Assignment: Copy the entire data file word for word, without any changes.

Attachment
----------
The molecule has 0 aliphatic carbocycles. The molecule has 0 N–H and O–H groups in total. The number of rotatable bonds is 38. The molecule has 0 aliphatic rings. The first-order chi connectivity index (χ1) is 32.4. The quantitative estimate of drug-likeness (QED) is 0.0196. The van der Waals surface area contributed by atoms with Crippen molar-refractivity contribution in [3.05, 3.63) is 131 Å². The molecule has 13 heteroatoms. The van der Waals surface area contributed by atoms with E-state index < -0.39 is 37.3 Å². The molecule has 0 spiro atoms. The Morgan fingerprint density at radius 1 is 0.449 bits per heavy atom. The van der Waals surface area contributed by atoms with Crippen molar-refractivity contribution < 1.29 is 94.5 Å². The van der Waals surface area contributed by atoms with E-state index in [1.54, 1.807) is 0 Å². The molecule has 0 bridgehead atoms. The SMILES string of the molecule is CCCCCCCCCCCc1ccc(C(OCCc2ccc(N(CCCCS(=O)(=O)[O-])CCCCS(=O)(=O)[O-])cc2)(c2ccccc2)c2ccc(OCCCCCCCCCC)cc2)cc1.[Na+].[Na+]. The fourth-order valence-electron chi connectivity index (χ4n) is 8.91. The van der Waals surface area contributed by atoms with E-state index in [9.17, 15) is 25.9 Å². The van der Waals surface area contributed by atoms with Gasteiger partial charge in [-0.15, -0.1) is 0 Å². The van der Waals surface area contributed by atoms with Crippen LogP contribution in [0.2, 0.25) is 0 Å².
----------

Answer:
The molecule has 0 aliphatic carbocycles. The molecule has 0 N–H and O–H groups in total. The number of rotatable bonds is 38. The molecule has 0 aliphatic rings. The first-order chi connectivity index (χ1) is 32.4. The quantitative estimate of drug-likeness (QED) is 0.0196. The van der Waals surface area contributed by atoms with Crippen molar-refractivity contribution in [3.05, 3.63) is 131 Å². The molecule has 13 heteroatoms. The van der Waals surface area contributed by atoms with E-state index < -0.39 is 37.3 Å². The molecule has 0 spiro atoms. The Morgan fingerprint density at radius 1 is 0.449 bits per heavy atom. The van der Waals surface area contributed by atoms with Crippen molar-refractivity contribution < 1.29 is 94.5 Å². The van der Waals surface area contributed by atoms with E-state index in [1.54, 1.807) is 0 Å². The molecule has 0 bridgehead atoms. The SMILES string of the molecule is CCCCCCCCCCCc1ccc(C(OCCc2ccc(N(CCCCS(=O)(=O)[O-])CCCCS(=O)(=O)[O-])cc2)(c2ccccc2)c2ccc(OCCCCCCCCCC)cc2)cc1.[Na+].[Na+]. The fourth-order valence-electron chi connectivity index (χ4n) is 8.91. The van der Waals surface area contributed by atoms with E-state index in [9.17, 15) is 25.9 Å². The van der Waals surface area contributed by atoms with Gasteiger partial charge in [-0.15, -0.1) is 0 Å². The van der Waals surface area contributed by atoms with Crippen LogP contribution in [0.2, 0.25) is 0 Å².